Alan Dee: Cold facts about temperature control

It would be a dull old world if we all agreed with each other, wouldn’t it? Yes, life would be a sight simpler if we could all just put that religion nonsense to one side and try to get along, but whatever obstacles to understanding we are able to remove we’ll always have to deal with our differences.

And the most pronounced areas of divergence, of course, become apparent when the question of sex raises its ugly head.

Don’t worry, I’m not about to go all confessional and reveal that 50 Shades Of Grey has become some sort of instruction manual chez Dee – I’m talking about the differences between men and woman. Or more particularly, the differences between me and her.

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You’ve probably noticed that the thermometer has been dipping down a bit in recent days. You’ll have dug out your insulating gloves and your scarf, you’ll have commiserated with the neighbours about how warm it still is where they spent Christmas, compared to bracing Blighty, Just me? OK, let’s move on.

Now neither of us is the sort who insists on a home being easily mistaken for a sauna. We were raised to wear slippers rather than pad about the house in bare feet, to put on a jumper before reaching for the thermostat.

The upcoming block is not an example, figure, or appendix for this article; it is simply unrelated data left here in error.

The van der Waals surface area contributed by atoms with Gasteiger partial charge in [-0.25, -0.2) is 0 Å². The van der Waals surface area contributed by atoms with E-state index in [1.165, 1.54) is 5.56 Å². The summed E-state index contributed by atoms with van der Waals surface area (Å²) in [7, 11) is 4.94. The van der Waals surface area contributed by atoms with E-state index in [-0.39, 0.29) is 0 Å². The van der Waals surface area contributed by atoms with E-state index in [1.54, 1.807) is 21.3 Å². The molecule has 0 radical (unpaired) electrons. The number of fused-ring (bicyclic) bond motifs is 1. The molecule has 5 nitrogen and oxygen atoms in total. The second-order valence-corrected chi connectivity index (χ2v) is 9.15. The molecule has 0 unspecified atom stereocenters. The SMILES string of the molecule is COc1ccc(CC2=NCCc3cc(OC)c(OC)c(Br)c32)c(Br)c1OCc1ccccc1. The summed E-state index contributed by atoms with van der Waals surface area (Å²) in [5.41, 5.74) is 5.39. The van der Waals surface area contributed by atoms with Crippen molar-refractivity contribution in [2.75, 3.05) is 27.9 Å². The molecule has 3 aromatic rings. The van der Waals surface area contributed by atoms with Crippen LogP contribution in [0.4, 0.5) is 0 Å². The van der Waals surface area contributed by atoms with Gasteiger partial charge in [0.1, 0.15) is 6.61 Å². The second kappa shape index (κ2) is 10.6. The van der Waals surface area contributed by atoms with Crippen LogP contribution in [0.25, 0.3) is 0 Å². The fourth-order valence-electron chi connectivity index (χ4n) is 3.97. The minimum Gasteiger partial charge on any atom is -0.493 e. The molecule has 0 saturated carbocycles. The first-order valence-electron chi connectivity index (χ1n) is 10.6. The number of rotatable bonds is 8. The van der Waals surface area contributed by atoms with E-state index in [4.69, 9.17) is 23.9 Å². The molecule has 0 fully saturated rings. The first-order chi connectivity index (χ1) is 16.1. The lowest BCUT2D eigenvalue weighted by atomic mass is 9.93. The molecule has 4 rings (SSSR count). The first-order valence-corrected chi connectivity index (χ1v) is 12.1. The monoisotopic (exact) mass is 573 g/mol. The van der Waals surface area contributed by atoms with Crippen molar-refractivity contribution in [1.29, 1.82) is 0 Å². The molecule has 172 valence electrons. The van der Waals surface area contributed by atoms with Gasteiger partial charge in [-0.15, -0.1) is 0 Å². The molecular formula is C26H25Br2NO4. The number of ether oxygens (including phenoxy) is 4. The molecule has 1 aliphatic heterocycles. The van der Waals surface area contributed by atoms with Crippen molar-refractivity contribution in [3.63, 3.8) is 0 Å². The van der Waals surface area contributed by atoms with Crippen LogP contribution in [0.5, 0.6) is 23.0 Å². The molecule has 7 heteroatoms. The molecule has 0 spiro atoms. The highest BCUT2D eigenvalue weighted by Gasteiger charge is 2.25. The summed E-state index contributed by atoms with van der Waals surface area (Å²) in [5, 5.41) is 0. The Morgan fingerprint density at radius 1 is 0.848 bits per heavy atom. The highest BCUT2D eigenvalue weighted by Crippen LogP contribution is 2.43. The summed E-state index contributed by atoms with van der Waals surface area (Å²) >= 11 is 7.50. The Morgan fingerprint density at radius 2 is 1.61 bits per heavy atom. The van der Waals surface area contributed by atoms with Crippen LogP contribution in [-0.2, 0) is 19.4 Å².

But here we begin to diverge. Me, I believe that if you’re lucky enough to have radiators scattered around the house it makes sense, when winter strikes, to have them on – at a nice low setting, mind you – all the time, and then nudge them up to a higher mark in those rooms which are most regularly used.

Well, you’d think I was a proponent of melting down gold bars into the shape of empty soup cans and putting them into the recycling. Her firm belief is that only the room you’re in at any one time should have the benefit of heat, because anything else is sinful self-indulgence.

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I have tried in vain to explain that this means, for example, that bathrooms and bedrooms are approximations of Antarctica when they are actually pressed into service, but she won’t have it.

My only hope is to convince her that it costs no more, and preferably costs a bit less, to have the heat on bubbling away in the background rather than to turn it up to full when you up sticks to another part of the house, and then shiver until it kicks in.

But as I have yet to get her to see sense on the matter of lights – I say it’s more efficient not to keep switching lights on and off for brief periods, she apparently reckons that the Luftwaffe is still circling overhead and that a blackout is the best option – I sense that there will be times in the weeks ahead that my toes will resemble blocks of ice and, if I know what’s good for me, my tongue remains similarly frozen.

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